MLB Free Agency: Why Cubs' Jed Hoyer doesn't need Carlos Correa

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Shortstop? Cubs don't need no stinking shortstop originally appeared on NBC Sports Chicago

MESA, Ariz. — Teammates were still waiting for the arrival of Gold Glove shortstop Andrelton Simmons to Cubs camp as first official workouts began Monday.

But at least they and most of their fans can stop waiting for Carlos Correa to show up, unless team president Jed Hoyer was blowing smoke up the media’s devices when he spoke Monday.

As rumors continued into the week involving the eventual destination of top free agent Correa — some still linking him to the Cubs — Hoyer was asked if the pitching-needy Cubs had already resolved the extent of their shortstop needs.

“Yeah, I think we’re really happy with our middle infield right now,” Hoyer said. “We brought in Simmons. He’s an elite shortstop. With our pitching staff that was something that was critically important.

“We have a lot of confidence in Nico [Hoerner] playing shortstop,” he added. “He’s also an elite defensive second baseman. And we couldn’t have been more excited to trade for [Nick] Madrigal [last summer]. And I think with Nick and with Nico having some injuries last year, we’re definitely aware that 162 is probably not going to happen.

“We have three middle infielders we have a ton of faith in, and I think almost like on the pitching side, we’ll continue to add depth and give Rossy options of moving those guys around.”

RELATED: Cubs 'love' what SS Simmons can do for pitching staff

Depth is not a word typically associated with free agent, All-Star shortstops seeking $300 million-plus contracts.

So that might be the final word on the prospects of Correa landing with the Cubs — a team Hoyer cautioned repeatedly in the early fall would seek to spend its free agent budget “intelligently” this winter. It was a mantra he seemed to underscore with the three-year, $73 million signing of starter Marcus Stroman — whose free agent peers Kevin Gausman and Robbie Ray each got a five-year deal in excess of $100 million.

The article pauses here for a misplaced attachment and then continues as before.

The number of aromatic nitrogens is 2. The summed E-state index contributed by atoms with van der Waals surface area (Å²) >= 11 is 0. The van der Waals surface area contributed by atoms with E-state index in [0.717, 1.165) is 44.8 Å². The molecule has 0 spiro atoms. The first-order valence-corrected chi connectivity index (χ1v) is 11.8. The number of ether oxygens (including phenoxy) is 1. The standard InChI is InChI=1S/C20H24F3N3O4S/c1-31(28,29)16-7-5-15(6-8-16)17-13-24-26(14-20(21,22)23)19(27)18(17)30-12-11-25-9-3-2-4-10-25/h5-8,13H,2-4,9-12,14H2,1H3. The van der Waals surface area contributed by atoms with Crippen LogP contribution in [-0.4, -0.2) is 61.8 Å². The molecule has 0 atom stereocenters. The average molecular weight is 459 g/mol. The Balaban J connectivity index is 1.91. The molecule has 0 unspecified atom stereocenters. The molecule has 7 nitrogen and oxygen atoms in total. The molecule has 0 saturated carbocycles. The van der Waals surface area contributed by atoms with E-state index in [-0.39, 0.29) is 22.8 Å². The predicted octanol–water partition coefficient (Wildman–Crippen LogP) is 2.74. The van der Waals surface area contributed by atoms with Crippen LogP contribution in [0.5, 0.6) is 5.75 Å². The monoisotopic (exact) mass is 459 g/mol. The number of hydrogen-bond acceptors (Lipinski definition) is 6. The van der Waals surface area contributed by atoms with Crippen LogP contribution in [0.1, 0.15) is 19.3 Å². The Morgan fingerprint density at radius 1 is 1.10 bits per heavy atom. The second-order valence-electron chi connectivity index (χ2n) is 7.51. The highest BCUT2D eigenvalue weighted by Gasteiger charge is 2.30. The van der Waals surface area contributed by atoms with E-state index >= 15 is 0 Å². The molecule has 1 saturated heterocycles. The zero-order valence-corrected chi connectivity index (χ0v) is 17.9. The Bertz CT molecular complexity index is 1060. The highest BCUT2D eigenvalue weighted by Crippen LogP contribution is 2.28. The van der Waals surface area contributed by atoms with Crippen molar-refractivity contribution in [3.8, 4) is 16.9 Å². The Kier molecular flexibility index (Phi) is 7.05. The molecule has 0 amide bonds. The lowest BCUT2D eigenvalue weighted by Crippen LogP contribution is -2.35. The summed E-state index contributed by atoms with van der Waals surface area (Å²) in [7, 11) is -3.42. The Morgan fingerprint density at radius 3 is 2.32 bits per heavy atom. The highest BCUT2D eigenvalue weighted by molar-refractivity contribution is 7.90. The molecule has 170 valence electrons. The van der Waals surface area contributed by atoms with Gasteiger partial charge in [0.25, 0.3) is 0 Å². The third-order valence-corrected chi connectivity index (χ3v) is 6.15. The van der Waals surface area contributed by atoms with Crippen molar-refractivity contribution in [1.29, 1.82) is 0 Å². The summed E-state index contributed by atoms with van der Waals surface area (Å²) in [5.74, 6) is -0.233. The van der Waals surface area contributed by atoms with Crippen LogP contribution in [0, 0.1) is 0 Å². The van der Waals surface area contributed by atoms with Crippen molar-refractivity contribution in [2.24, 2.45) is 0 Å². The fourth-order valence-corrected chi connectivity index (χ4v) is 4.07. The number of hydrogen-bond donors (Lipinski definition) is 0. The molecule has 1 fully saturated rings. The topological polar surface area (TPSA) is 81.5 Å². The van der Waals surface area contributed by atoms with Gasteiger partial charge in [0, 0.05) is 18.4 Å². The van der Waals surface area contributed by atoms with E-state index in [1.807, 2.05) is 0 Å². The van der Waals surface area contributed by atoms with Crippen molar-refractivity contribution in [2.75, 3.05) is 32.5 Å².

And while Hoyer wouldn’t commit to Simmons as his everyday shortstop until having those playing-time conversations with all of the affected players, the intent of the $4 million signing of the four-time Gold Glove shortstop by a team with a contact-pitching rotation was clear.

“Listen, he’s an elite defensive shortstop who I think can really help us,” Hoyer said. “We also really believe in Nico. Let us sit down and iron that out.”

Beyond that, the already pitching-needy Cubs developed an even more urgent need on that side of the roster after injuries in recent months to key reliever Codi Heuer (Tommy John surgery) and starter Adbert Alzolay (shoulder tightness), both of whom are expected to miss extended time.

Even on the position-player side, the Cubs are trying to address outfield needs, including being linked to Japanese free agent Seiya Suzuki.

MORE: Hoerner on Simmons signing: ‘I’ll be ready as needed’

“Not that we’re not comfortable with the players we have, but I think we’re going to continue to look to add,” Hoyer said.

Just not necessarily from the $300 million shortstop shelf.

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